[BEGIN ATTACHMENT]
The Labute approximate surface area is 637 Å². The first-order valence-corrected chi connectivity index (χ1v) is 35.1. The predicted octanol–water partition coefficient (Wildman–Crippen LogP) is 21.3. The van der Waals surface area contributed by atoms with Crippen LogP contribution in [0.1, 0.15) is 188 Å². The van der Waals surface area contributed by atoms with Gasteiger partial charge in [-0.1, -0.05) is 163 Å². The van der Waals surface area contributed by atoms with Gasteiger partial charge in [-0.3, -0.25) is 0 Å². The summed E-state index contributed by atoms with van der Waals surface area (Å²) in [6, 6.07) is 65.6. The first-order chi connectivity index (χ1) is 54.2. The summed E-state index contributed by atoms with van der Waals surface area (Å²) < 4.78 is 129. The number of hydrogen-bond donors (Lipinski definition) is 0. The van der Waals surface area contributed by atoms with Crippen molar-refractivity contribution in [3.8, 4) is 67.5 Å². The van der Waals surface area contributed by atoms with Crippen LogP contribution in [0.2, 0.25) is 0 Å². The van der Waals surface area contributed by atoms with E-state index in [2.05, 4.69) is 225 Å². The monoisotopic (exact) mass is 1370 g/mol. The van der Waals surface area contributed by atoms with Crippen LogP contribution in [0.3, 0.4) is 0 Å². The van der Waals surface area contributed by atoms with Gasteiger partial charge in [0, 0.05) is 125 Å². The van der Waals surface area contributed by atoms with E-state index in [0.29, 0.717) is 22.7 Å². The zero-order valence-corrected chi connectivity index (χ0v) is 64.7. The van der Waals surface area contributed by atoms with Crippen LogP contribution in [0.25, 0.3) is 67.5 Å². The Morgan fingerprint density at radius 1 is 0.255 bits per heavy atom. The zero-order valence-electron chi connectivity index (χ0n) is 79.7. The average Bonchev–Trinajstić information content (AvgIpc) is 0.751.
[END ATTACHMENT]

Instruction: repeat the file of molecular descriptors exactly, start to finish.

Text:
The Labute approximate surface area is 637 Å². The first-order valence-corrected chi connectivity index (χ1v) is 35.1. The predicted octanol–water partition coefficient (Wildman–Crippen LogP) is 21.3. The van der Waals surface area contributed by atoms with Crippen LogP contribution in [0.1, 0.15) is 188 Å². The van der Waals surface area contributed by atoms with Gasteiger partial charge in [-0.1, -0.05) is 163 Å². The van der Waals surface area contributed by atoms with Gasteiger partial charge in [-0.3, -0.25) is 0 Å². The summed E-state index contributed by atoms with van der Waals surface area (Å²) in [6, 6.07) is 65.6. The first-order chi connectivity index (χ1) is 54.2. The summed E-state index contributed by atoms with van der Waals surface area (Å²) < 4.78 is 129. The number of hydrogen-bond donors (Lipinski definition) is 0. The van der Waals surface area contributed by atoms with Crippen molar-refractivity contribution in [3.8, 4) is 67.5 Å². The van der Waals surface area contributed by atoms with Crippen LogP contribution in [0.2, 0.25) is 0 Å². The van der Waals surface area contributed by atoms with E-state index in [2.05, 4.69) is 225 Å². The monoisotopic (exact) mass is 1370 g/mol. The van der Waals surface area contributed by atoms with Crippen LogP contribution in [0.3, 0.4) is 0 Å². The van der Waals surface area contributed by atoms with Gasteiger partial charge in [0, 0.05) is 125 Å². The van der Waals surface area contributed by atoms with E-state index in [0.29, 0.717) is 22.7 Å². The zero-order valence-corrected chi connectivity index (χ0v) is 64.7. The van der Waals surface area contributed by atoms with Crippen LogP contribution in [0.25, 0.3) is 67.5 Å². The Morgan fingerprint density at radius 1 is 0.255 bits per heavy atom. The zero-order valence-electron chi connectivity index (χ0n) is 79.7. The average Bonchev–Trinajstić information content (AvgIpc) is 0.751.